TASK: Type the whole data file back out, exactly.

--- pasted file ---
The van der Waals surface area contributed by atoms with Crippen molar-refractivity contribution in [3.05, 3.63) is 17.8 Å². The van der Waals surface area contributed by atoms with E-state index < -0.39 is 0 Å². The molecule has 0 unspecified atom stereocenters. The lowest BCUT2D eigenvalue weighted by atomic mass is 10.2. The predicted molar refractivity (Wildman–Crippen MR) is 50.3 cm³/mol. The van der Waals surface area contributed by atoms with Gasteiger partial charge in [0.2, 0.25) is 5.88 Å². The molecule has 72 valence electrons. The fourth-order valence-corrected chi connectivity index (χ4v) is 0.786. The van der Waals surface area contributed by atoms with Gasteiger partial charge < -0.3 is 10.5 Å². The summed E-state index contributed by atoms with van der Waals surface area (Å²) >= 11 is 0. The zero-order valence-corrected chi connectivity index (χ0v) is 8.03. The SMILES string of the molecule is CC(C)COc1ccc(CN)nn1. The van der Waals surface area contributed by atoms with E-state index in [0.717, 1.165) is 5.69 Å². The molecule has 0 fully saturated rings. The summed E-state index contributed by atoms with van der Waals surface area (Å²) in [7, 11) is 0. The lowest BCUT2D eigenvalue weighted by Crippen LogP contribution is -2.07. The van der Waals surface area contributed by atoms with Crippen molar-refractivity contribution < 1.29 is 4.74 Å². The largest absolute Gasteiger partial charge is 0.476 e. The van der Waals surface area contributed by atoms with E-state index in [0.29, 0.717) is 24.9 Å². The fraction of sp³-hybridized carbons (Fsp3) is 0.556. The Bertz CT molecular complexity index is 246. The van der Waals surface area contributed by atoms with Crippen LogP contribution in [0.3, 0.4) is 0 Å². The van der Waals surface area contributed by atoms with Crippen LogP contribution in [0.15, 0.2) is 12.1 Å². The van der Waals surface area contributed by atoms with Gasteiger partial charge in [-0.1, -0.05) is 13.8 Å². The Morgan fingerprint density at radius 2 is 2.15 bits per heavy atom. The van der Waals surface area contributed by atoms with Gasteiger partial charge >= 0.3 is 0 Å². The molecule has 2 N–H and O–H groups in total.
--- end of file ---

The van der Waals surface area contributed by atoms with Crippen molar-refractivity contribution in [3.05, 3.63) is 17.8 Å². The van der Waals surface area contributed by atoms with E-state index < -0.39 is 0 Å². The molecule has 0 unspecified atom stereocenters. The lowest BCUT2D eigenvalue weighted by atomic mass is 10.2. The predicted molar refractivity (Wildman–Crippen MR) is 50.3 cm³/mol. The van der Waals surface area contributed by atoms with Gasteiger partial charge in [0.2, 0.25) is 5.88 Å². The molecule has 72 valence electrons. The fourth-order valence-corrected chi connectivity index (χ4v) is 0.786. The van der Waals surface area contributed by atoms with Gasteiger partial charge < -0.3 is 10.5 Å². The summed E-state index contributed by atoms with van der Waals surface area (Å²) >= 11 is 0. The zero-order valence-corrected chi connectivity index (χ0v) is 8.03. The SMILES string of the molecule is CC(C)COc1ccc(CN)nn1. The van der Waals surface area contributed by atoms with E-state index in [0.717, 1.165) is 5.69 Å². The molecule has 0 fully saturated rings. The summed E-state index contributed by atoms with van der Waals surface area (Å²) in [7, 11) is 0. The lowest BCUT2D eigenvalue weighted by Crippen LogP contribution is -2.07. The van der Waals surface area contributed by atoms with Crippen molar-refractivity contribution < 1.29 is 4.74 Å². The largest absolute Gasteiger partial charge is 0.476 e. The van der Waals surface area contributed by atoms with E-state index in [0.29, 0.717) is 24.9 Å². The fraction of sp³-hybridized carbons (Fsp3) is 0.556. The Bertz CT molecular complexity index is 246. The van der Waals surface area contributed by atoms with Crippen LogP contribution in [0.3, 0.4) is 0 Å². The van der Waals surface area contributed by atoms with Crippen LogP contribution in [0.15, 0.2) is 12.1 Å². The van der Waals surface area contributed by atoms with Gasteiger partial charge in [-0.1, -0.05) is 13.8 Å². The Morgan fingerprint density at radius 2 is 2.15 bits per heavy atom. The van der Waals surface area contributed by atoms with Gasteiger partial charge >= 0.3 is 0 Å². The molecule has 2 N–H and O–H groups in total.